Build Advice First Gaming PC - need advise pls :)

Jun 2, 2023
3
0
10
Hi,

I'm building my first gaming PC ever (console before) and after 3 weeks of research I would really appreciate some help/advice before the final buy (I only got the GPU so far). Here is my build so far with a few questions. I know it's an ITX build, which comes with some potential sacrifices but I saw some really good builds with this case with decent temperatures and no throttling and I would appreciate the portability and the small form factor. I decided for AM5 so far for more compatibility in the future. The purpose of the PC is gaming only, mainly in 2k and 4k (if possible with some less demanding games) with 60hz (monitor) and 100hz (TV). Thanks a lot in advance! :)

Case: Hyte Revolt 3
PSU: Cooler Master V SFX Gold
Motherboard: MSI MPG B650I EDGE or ASROCK? (or any other I didn't found?)
GPU: KFA2 RTX 4070 Ex Gamer (already got that one from a decent deal)
CPU: Ryzen 5 7600 (any need here to go bigger, e.g. Ryzen 7 7700? Next significant step in fps for gaming seems to be the Ryzen 7 7800X3d from benchmark videos I saw but it's also double the price. Sometimes I see very positives reviews about the temps of the 7600, sometimes different posts which state that it gets very hot.)
CPU Cooler: Noctua NH-L12S
RAM: G.Skill Ripjaws V 32GB DDR 5 (better options? Should be low profile because of the case)
SSD: 1 TB Samsung 970 Evo Plus M.2
Case Fans: 2x Noctua NF-A14

Depending the cooling situation I know the case has the potential for an AIO but I found this video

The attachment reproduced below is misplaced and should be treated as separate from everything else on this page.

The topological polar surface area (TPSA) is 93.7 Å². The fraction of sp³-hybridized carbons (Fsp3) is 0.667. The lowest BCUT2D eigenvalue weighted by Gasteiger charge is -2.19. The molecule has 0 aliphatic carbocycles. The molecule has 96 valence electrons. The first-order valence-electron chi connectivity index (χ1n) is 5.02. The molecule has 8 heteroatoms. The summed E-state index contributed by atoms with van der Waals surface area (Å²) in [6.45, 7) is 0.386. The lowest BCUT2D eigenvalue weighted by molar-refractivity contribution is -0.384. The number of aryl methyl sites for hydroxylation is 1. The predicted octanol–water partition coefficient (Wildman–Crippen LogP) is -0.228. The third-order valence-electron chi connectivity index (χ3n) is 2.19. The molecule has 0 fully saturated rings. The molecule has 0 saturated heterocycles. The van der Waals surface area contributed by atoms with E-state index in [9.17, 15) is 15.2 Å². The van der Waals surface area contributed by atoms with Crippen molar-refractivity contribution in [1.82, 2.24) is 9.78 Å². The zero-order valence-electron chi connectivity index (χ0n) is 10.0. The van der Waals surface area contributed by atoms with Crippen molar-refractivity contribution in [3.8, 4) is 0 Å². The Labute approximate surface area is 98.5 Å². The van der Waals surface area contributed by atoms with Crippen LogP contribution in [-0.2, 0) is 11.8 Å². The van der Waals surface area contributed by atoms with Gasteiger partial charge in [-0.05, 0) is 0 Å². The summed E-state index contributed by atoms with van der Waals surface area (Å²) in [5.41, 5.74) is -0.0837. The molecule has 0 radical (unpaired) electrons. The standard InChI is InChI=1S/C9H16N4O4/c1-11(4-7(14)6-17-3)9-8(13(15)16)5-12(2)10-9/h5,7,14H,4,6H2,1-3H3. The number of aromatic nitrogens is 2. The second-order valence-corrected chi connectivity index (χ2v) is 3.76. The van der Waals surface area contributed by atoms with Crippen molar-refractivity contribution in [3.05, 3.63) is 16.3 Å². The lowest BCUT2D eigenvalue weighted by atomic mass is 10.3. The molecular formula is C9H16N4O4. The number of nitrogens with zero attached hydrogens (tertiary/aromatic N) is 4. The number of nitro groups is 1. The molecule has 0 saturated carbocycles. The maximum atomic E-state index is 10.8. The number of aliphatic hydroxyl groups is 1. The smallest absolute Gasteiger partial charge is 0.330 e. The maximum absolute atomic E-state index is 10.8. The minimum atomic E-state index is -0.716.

View: https://youtu.be/gEiCwr_WTig
with air cooling only with good temps and think I might get away with the additional case fans and the Noctua CPU air cooling.
Thanks in advance!
 
I would get a different PSU. I would go with the gigabyte motherboard. I would also get more storage for the initial build so if you find it lacking there is no need to rip open the ITX build later to install it. I would also pick up at least a 980 pro to make use of 4.0x4 speeds for an extra 10 dollars. Something like this;

PCPartPicker Part List

CPU: AMD Ryzen 5 7600 3.8 GHz 6-Core Processor ($219.99 @ Amazon)
CPU Cooler: Noctua NH-L12S 55.44 CFM CPU Cooler ($50.00)
Motherboard: Gigabyte B650I AORUS ULTRA Mini ITX AM5 Motherboard ($259.99 @ Newegg)
Memory: G.Skill Ripjaws S5 32 GB (2 x 16 GB) DDR5-6000 CL32 Memory ($104.99 @ Newegg)
Storage: Samsung 980 Pro 1 TB M.2-2280 PCIe 4.0 X4 NVME Solid State Drive ($79.98 @ Amazon)
Storage: Crucial P5 Plus 2 TB M.2-2280 PCIe 4.0 X4 NVME Solid State Drive ($122.49 @ Amazon)
Video Card: KFA2 EX Gamer GeForce RTX 4070 12 GB Video Card (Purchased For $0.00)
Case: HYTE REVOLT 3 Mini ITX Tower Case ($129.00 @ HYTE)
Power Supply: Corsair SF750 750 W 80+ Platinum Certified Fully Modular SFX Power Supply ($160.99 @ Amazon)
Total: $1127.43
Prices include shipping, taxes, and discounts when available
Generated by PCPartPicker 2023-06-02 12:56 EDT-0400
 

Eximo

Titan
Ambassador
What you probably saw regarding Ryzen is that they allow the CPU to reach 95C before throttling starts. So they "run hot" but they are supposed to.

In the old days your mid-range CPUs with a mid-range cooler would comfortably sit in the 60-70 degree range and you would have to overclock to reach high temperatures. Now both Intel and AMD basically let the CPUs boost as high as possible for short durations. Gaming loads are generally lighter so you aren't likely to see the peak high temperatures people get when running benchmarks.
 
Jun 2, 2023
3
0
10
I would get a different PSU. I would go with the gigabyte motherboard. I would also get more storage for the initial build so if you find it lacking there is no need to rip open the ITX build later to install it. I would also pick up at least a 980 pro to make use of 4.0x4 speeds for an extra 10 dollars. Something like this;

PCPartPicker Part List